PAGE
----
“Then by accident, I stumbled into the .223 Wylde chamber. After testing the upper with this chamber I was so impressed that I decided to adopt it for the Don’t Tread on US Rifle. One of the things convinced me the most, was the reliability in being able to shoot and cycle without malfunctions in both calibers the 5.56 and the .223. Even the cheapest steel case rounds like .223 Russian ammunition—that normally would often get stuck in some of the more expensive 5.56 rifles—were cycling smoothly with no problems in the .223 Wylde chamber.

“Also the accuracy was phenomenal. Being able to shoot 4MOA—that translates in groups of 1 square inch group at 25 yards with iron sight and no bench—with this cheap ammo was a great plus. Also, doing more research, I was able to find out that this chamber and rifle twist (1:9) allows you to shoot heavier bullets than the standard 55 or 62 grains, that with quality rounds it can definitely help in overcome the average reach of the .223 or 5.56. These are the reasons why I chose the .223 Wylde Chamber for the Don’t Tread on US Rifle.

When you purchase Don’t Tread on US – The Freedom Rifle, you get more than just a military grade Rifle that can shoot 4 minutes of angle (4MOA). You will receive also knowledge and inspiration with free bonuses that Gianluca believes are as important as the Rifle itself.

  • Free Parchment replica of the US Constitution
  • Free Digital CD Don’t Tread on US by Zanna
  • Free ebook how to become a Rifleman by Zanna
  • Free T-shirt Slaves are never Armed – I am not a slave
  • Free 30 rounds magazine (where permitted by the law)
  • Free laser engraved ejection port “Don’t Tread on US”

“Remember, the rifle is just a tool. Your knowledge and your heart are the weapons,” Zanna stated in a press release.

Drone Munition developer on air with Gianluca Zanna

IMG_3317-300x169KINGMAN — American patriot radio host Gianluca Zanna discussed Drone Munition with Casey Betzold, president of Snake River Shooting Products in Emmett, Idaho. Drone Munition has made the round of the news, lately, but Casey and Gianluca stressed complying with federal and State laws and regulations.

Both assured listeners that they are not anti-drone. Casey said they use drones to get video on the range that would otherwise be hazardous. Luca said that he uses his drone to take video of his own property and animals.

The shotgun round was developed for a sporting application initially. It was designed to use on a range where aerial drone targets are specifically used as targets to be shot down. Casey said that they concentrated on making a law enforcement quality shell that has a very tight pattern and spent a lot of money on the steel shot that goes into the shell.

Casey noted that because of his Air Force background, he was concerned with the security, but currently there are no regulations preventing invasion of privacy by drones. In addition all States have regulations against discharging firearms within a neighborhood.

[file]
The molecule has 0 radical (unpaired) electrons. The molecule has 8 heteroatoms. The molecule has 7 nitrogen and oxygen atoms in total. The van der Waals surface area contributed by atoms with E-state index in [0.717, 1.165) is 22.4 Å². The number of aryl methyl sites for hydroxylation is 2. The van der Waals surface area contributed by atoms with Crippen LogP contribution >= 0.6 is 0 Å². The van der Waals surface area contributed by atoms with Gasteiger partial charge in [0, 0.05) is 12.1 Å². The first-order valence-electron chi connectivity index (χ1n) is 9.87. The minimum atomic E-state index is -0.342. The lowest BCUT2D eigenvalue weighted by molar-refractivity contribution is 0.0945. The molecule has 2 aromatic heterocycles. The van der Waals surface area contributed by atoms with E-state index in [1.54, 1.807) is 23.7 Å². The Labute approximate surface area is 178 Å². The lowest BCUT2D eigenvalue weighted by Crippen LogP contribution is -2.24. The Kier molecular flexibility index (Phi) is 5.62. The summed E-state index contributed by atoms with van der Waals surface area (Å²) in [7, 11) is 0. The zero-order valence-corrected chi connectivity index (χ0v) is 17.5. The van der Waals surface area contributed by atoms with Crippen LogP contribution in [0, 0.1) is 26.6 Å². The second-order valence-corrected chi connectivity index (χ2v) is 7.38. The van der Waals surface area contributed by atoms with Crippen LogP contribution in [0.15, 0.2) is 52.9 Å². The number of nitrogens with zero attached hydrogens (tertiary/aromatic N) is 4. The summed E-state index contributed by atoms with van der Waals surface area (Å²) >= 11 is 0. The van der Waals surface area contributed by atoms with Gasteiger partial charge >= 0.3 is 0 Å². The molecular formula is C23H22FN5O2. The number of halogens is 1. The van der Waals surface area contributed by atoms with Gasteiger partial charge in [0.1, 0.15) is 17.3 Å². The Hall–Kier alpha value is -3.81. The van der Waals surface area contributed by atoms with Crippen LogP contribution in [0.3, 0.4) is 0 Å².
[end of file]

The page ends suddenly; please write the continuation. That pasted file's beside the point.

“We think the regulations are coming for drones, with regards to privacy concerns. The same as if a peeping Tom walked up into your yard and looked into your window at night; that’s against the law. But right now, if a drone does the same thing, it’s not against the law,” Casey said.

He indicated that he is glad that the news and controversy over the shotgun ammunition is generating a conversation about the issue. While it is illegal, currently, to shoot down a drone even in wilderness areas, he said that self-defense may be applicable.

“Now if the drone is causing a self-defense concern, then there is a legal application to this; to defend yourself the same as if a person is threatening you.”


The full show at Love, Guns and Freedom also has a discussion with Blaine Cooper from Prescott who has been investigating abuse of homeless veterans in Phoenix. He discusses the possibility of an economic crash with reporter Lisa Haven and a discussion of ozone therapy with Dr. Robert Rowen.

Kingman show might have answer for your stocking stuffer

KINGMAN – Missing summer gun shows? Looking for the perfect Christmas gift? High Desert Event might just have the answer for you.

The group is holding their first winter Gun, Knife, Coin and Collectibles Show & Sale on Saturday and Sunday December 13th and 14th in Kingman, Arizona.

The event will be held at the 18,000 square-foot Mohave County Fairgrounds on Saturday 9 a.m. to 5 p.m. and Sunday 9 a.m. to 3:30 p.m. Admission is $7 or $10 for two-day pass. Kids 12 and under are free with paid adult admission.

The event promises firearms and knives of all kinds, targets, gun safes, gun parts, military surplus and more. Table space is still available to you by calling 928-279-5406.

The event is heated and 24-hour security will be present.

Photography, video and people like me (media) are not allowed on the premises without prior written consent of High Desert Events.